3. Percent of patients prescribed OUD pharmacotherapy six months prior who have adhered to this medication continuously for six consecutive months. Continuous adherence will be measured by identifying patients who have attended practice visits and continued with medication refills for six months without interruption [CCI Retention].


The US opioid epidemic and public health consequences of SUD underscore the need to improve the outcomes of patients in SUD treatment. SUD treatment, including OUD treatment, is routinely provided in outpatient practices outside of the specialty treatment system. Yet, little is known about the outcomes of patients treated in such practices. The Addiction Medicine Practice-based Research Network (AMNet) was created to address this issue by improving the implementation of MBC via standardized patient-reported assessment tools and quality measures while also serving as a research platform to examine effective treatments and implementation.

A key step in the development of AMNet was the selection of standardized assessment tools and quality measures for incorporation into the APA’s qualified clinical data registry, PsychPRO. A stakeholder group comprising researchers, clinicians, federal advisors, and a consumer representative followed a multi-step, consensus-based process to select the assessment tools and quality measures, with a focus on those most relevant to patients with OUD. The process resulted in the selection of 12 assessment tools and 3 quality measures. The selected assessment tools cover numerous domains pertinent to patients with SUD, such as substance consumption, withdrawal, insomnia, craving, pain, depressive symptoms, suicidal ideation and behavior, and recovery. The selected quality measures are companion measures for treatment initiation, engagement, and retention. By offering an array of assessment tools and quality measures and incorporating them into PsychPRO, AMNet will facilitate participating clinicians' systematic uptake of MBC and delivery of evidence-based treatment for patients with SUD.

MBC can be clinically useful to patients and clinicians by improving the quality of care and patient outcomes.8,41,42 MBC can help patients report, understand, and track their progress over time by validly quantifying symptoms and other domains of interest. In turn, MBC can help clinicians meaningfully track individual patient progress while facilitating comparison to group averages or norms. Clinicians can also use MBC in conjunction with information obtained in clinical interviews to recognize and assess treatment needs, inform clinical decision-making, and explore factors associated with change or progress. Further, at the population or practice level, MBC can improve the programmatic efficiency of care by adjusting the course, frequency, or duration of encounters according to group need and anticipated benefit.43

Specifically, MBC can be used to personalize and adapt OUD treatment to increase patient engagement, retention, and outcome.6 For example, administering the BAM, which covers important substance use-related behaviors, could be used at the beginning of treatment to determine the severity of a patient’s problem and at subsequent time points to chart patient status over time.22 Further, the craving symptom can be an important and actionable item for MBC as distressing craving experiences may trigger relapse and persist long into recovery. Using an assessment tool to assess and track craving over time can prompt a discussion that could help build therapeutic alliance, increase change motivation and interest to engage with treatment.6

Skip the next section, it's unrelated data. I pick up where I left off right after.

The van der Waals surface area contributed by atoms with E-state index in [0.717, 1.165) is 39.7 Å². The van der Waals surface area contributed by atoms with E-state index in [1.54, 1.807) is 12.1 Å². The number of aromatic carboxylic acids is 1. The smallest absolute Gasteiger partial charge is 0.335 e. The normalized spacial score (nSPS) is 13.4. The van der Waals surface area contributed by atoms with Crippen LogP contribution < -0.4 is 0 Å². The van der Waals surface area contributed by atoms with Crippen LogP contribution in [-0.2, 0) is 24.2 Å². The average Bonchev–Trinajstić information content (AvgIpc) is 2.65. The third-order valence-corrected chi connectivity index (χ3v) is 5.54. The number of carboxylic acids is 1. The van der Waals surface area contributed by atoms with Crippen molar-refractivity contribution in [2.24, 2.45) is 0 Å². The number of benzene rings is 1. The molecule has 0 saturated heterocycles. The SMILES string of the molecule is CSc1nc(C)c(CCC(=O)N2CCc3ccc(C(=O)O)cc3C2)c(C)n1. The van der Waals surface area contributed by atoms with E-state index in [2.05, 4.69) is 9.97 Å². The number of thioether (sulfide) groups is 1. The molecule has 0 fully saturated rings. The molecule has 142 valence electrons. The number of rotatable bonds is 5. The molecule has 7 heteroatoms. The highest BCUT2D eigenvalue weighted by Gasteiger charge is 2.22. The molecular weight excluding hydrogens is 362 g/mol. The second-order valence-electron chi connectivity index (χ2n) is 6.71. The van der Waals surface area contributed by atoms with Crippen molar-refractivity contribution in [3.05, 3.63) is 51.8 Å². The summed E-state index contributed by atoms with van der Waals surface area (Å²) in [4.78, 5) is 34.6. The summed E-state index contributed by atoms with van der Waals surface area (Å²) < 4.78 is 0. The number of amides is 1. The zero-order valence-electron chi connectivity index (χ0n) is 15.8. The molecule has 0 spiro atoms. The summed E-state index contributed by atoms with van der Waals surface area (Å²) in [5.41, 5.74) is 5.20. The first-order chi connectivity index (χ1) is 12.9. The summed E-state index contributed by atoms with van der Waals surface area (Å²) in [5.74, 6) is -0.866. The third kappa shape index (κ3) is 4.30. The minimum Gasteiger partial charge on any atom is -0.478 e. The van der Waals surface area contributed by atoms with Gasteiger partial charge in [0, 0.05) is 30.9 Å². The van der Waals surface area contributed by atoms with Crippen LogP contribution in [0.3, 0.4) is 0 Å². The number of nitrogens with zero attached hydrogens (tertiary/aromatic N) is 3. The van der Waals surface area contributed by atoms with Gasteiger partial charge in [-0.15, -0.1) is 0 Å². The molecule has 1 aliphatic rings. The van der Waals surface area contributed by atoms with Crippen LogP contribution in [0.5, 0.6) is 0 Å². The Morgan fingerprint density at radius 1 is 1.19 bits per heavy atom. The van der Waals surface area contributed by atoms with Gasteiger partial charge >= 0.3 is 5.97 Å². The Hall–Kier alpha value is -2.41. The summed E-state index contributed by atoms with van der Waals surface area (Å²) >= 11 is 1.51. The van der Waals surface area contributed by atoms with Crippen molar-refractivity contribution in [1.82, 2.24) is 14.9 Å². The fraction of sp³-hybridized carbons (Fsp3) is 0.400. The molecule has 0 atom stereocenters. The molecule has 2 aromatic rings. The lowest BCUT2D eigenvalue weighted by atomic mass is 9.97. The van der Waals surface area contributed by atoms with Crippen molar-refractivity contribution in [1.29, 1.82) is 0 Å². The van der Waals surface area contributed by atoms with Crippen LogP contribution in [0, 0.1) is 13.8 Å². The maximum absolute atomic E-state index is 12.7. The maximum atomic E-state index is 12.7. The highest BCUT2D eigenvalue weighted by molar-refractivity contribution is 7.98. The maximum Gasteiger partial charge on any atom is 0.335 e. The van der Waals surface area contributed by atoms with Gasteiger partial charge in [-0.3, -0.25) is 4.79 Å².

Quality of care performance process measures, on the other hand, provide a means to aggregate and review data to assess the delivery of healthcare and are especially useful when processes can be linked to improved outcomes. Initiation, as well as engagement and retention in evidence-based treatment interventions, are important to reduce OUD and other SUD. However, only 18.1% of individuals with OUD and 7.6% of those with AUD receive evidence-based treatment each year, and even fewer are retained in treatment.4,44,45 AMNet aims to address this gap by incorporating quality measures for each of these domains. Specifically, PsychPRO’s quality dashboard has been adapted for AMNet by including the CCI quality measures for initiation, engagement, and retention in OUD treatment. This is an important step for augmenting MBC in non-OTP outpatient practices because quality of care performance measures play a crucial role in guiding quality improvement efforts for the delivery of effective care and, subsequently, for improving patient outcomes.20 Therefore, access to CCI quality of care performance measures, which can also be adapted to include patients with AUD, in the PsychPRO dashboard will allow AMNet clinicians to use their performance information for quality improvement and to guide care over time.37 Underscoring the benefits of including the CCI quality measures in AMNet are its potential links to improved patient outcomes. Medication initiation represents a benchmark in the recovery process for patients. Once medication is initiated, it is important to keep the patient engaged in treatment to monitor their experience and make modifications if necessary, such as titrating up or down or addressing any side effects.46 Engagement and retention in treatment are necessary to achieve optimal patient outcomes, including decreased involvement with the criminal justice system, improved employment outcomes, and lower substance use.38 Regarding OUD, retention on medication for OUD, particularly methadone and buprenorphine, is associated with decreased mortality both from overdose and all-cause mortality, with the risk of overdose increasing significantly after discontinuation of medication.47